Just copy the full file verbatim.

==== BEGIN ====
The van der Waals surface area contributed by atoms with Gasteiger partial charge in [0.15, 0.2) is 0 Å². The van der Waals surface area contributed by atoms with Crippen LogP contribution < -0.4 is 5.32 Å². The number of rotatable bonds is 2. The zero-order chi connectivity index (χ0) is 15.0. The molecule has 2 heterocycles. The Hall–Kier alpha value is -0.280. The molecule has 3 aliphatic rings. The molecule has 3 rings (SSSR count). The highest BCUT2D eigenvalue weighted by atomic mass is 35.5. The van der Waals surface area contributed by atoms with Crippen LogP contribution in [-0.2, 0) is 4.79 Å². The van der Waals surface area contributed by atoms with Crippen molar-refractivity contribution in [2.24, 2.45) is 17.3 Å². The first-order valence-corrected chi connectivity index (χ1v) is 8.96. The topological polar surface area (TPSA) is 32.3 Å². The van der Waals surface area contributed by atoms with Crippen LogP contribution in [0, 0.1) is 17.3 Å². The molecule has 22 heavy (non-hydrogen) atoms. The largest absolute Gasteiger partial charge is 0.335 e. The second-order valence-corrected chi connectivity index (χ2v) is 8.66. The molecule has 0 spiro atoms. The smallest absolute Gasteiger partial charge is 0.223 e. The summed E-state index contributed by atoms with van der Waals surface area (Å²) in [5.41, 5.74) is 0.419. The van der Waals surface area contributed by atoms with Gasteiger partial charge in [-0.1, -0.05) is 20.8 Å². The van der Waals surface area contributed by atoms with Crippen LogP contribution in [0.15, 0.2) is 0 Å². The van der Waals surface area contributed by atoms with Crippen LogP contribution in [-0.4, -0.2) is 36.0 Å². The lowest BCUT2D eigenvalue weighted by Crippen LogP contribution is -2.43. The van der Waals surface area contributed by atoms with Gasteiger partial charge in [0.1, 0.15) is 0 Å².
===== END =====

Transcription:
The van der Waals surface area contributed by atoms with Gasteiger partial charge in [0.15, 0.2) is 0 Å². The van der Waals surface area contributed by atoms with Crippen LogP contribution < -0.4 is 5.32 Å². The number of rotatable bonds is 2. The zero-order chi connectivity index (χ0) is 15.0. The molecule has 2 heterocycles. The Hall–Kier alpha value is -0.280. The molecule has 3 aliphatic rings. The molecule has 3 rings (SSSR count). The highest BCUT2D eigenvalue weighted by atomic mass is 35.5. The van der Waals surface area contributed by atoms with Crippen LogP contribution in [-0.2, 0) is 4.79 Å². The van der Waals surface area contributed by atoms with Crippen molar-refractivity contribution in [2.24, 2.45) is 17.3 Å². The first-order valence-corrected chi connectivity index (χ1v) is 8.96. The topological polar surface area (TPSA) is 32.3 Å². The van der Waals surface area contributed by atoms with Crippen LogP contribution in [0, 0.1) is 17.3 Å². The molecule has 22 heavy (non-hydrogen) atoms. The largest absolute Gasteiger partial charge is 0.335 e. The second-order valence-corrected chi connectivity index (χ2v) is 8.66. The molecule has 0 spiro atoms. The smallest absolute Gasteiger partial charge is 0.223 e. The summed E-state index contributed by atoms with van der Waals surface area (Å²) in [5.41, 5.74) is 0.419. The van der Waals surface area contributed by atoms with Gasteiger partial charge in [-0.1, -0.05) is 20.8 Å². The van der Waals surface area contributed by atoms with Crippen LogP contribution in [0.15, 0.2) is 0 Å². The van der Waals surface area contributed by atoms with Crippen LogP contribution in [-0.4, -0.2) is 36.0 Å². The lowest BCUT2D eigenvalue weighted by Crippen LogP contribution is -2.43. The van der Waals surface area contributed by atoms with Gasteiger partial charge in [0.1, 0.15) is 0 Å².